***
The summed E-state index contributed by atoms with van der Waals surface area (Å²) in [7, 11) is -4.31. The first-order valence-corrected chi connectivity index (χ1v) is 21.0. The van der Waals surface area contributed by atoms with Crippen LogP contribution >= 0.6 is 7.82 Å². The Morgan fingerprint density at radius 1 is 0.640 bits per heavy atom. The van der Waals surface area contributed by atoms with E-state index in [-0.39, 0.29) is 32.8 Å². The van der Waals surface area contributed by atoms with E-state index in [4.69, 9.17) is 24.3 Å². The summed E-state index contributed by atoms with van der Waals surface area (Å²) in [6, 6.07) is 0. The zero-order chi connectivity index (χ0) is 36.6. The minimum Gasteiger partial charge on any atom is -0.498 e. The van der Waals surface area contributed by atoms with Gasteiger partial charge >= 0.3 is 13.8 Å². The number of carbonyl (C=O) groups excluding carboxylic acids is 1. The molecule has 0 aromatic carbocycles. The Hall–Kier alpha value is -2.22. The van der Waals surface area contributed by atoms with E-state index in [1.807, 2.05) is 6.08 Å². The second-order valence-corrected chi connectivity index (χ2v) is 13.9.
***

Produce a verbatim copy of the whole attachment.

The summed E-state index contributed by atoms with van der Waals surface area (Å²) in [7, 11) is -4.31. The first-order valence-corrected chi connectivity index (χ1v) is 21.0. The van der Waals surface area contributed by atoms with Crippen LogP contribution >= 0.6 is 7.82 Å². The Morgan fingerprint density at radius 1 is 0.640 bits per heavy atom. The van der Waals surface area contributed by atoms with E-state index in [-0.39, 0.29) is 32.8 Å². The van der Waals surface area contributed by atoms with E-state index in [4.69, 9.17) is 24.3 Å². The summed E-state index contributed by atoms with van der Waals surface area (Å²) in [6, 6.07) is 0. The zero-order chi connectivity index (χ0) is 36.6. The minimum Gasteiger partial charge on any atom is -0.498 e. The van der Waals surface area contributed by atoms with Gasteiger partial charge >= 0.3 is 13.8 Å². The number of carbonyl (C=O) groups excluding carboxylic acids is 1. The molecule has 0 aromatic carbocycles. The Hall–Kier alpha value is -2.22. The van der Waals surface area contributed by atoms with E-state index in [1.807, 2.05) is 6.08 Å². The second-order valence-corrected chi connectivity index (χ2v) is 13.9.